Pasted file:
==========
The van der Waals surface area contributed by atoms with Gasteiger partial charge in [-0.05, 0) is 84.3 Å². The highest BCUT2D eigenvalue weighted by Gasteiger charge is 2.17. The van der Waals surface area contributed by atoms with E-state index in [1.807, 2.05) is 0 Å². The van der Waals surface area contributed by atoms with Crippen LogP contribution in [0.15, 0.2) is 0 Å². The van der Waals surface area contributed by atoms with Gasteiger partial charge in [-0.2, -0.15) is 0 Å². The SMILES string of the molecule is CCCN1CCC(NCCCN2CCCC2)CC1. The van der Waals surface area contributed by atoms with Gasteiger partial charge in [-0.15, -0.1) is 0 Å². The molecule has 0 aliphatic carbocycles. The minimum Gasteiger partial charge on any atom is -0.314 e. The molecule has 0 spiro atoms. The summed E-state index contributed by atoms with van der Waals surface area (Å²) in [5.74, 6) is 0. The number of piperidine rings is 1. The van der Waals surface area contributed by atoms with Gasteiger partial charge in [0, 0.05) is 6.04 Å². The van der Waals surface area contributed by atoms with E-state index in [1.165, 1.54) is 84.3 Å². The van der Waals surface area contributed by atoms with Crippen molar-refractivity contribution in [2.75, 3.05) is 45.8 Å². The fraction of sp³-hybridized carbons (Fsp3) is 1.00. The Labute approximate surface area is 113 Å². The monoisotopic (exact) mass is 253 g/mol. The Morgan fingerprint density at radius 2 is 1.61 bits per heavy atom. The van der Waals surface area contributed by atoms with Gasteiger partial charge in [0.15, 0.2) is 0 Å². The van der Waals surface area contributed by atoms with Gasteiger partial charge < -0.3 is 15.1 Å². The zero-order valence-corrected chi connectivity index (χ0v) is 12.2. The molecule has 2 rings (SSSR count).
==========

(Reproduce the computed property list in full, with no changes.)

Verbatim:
The van der Waals surface area contributed by atoms with Gasteiger partial charge in [-0.05, 0) is 84.3 Å². The highest BCUT2D eigenvalue weighted by Gasteiger charge is 2.17. The van der Waals surface area contributed by atoms with E-state index in [1.807, 2.05) is 0 Å². The van der Waals surface area contributed by atoms with Crippen LogP contribution in [0.15, 0.2) is 0 Å². The van der Waals surface area contributed by atoms with Gasteiger partial charge in [-0.2, -0.15) is 0 Å². The SMILES string of the molecule is CCCN1CCC(NCCCN2CCCC2)CC1. The van der Waals surface area contributed by atoms with Gasteiger partial charge in [-0.15, -0.1) is 0 Å². The molecule has 0 aliphatic carbocycles. The minimum Gasteiger partial charge on any atom is -0.314 e. The molecule has 0 spiro atoms. The summed E-state index contributed by atoms with van der Waals surface area (Å²) in [5.74, 6) is 0. The number of piperidine rings is 1. The van der Waals surface area contributed by atoms with Gasteiger partial charge in [0, 0.05) is 6.04 Å². The van der Waals surface area contributed by atoms with E-state index in [1.165, 1.54) is 84.3 Å². The van der Waals surface area contributed by atoms with Crippen molar-refractivity contribution in [2.75, 3.05) is 45.8 Å². The fraction of sp³-hybridized carbons (Fsp3) is 1.00. The Labute approximate surface area is 113 Å². The monoisotopic (exact) mass is 253 g/mol. The Morgan fingerprint density at radius 2 is 1.61 bits per heavy atom. The van der Waals surface area contributed by atoms with Gasteiger partial charge in [0.15, 0.2) is 0 Å². The van der Waals surface area contributed by atoms with Gasteiger partial charge < -0.3 is 15.1 Å². The zero-order valence-corrected chi connectivity index (χ0v) is 12.2. The molecule has 2 rings (SSSR count).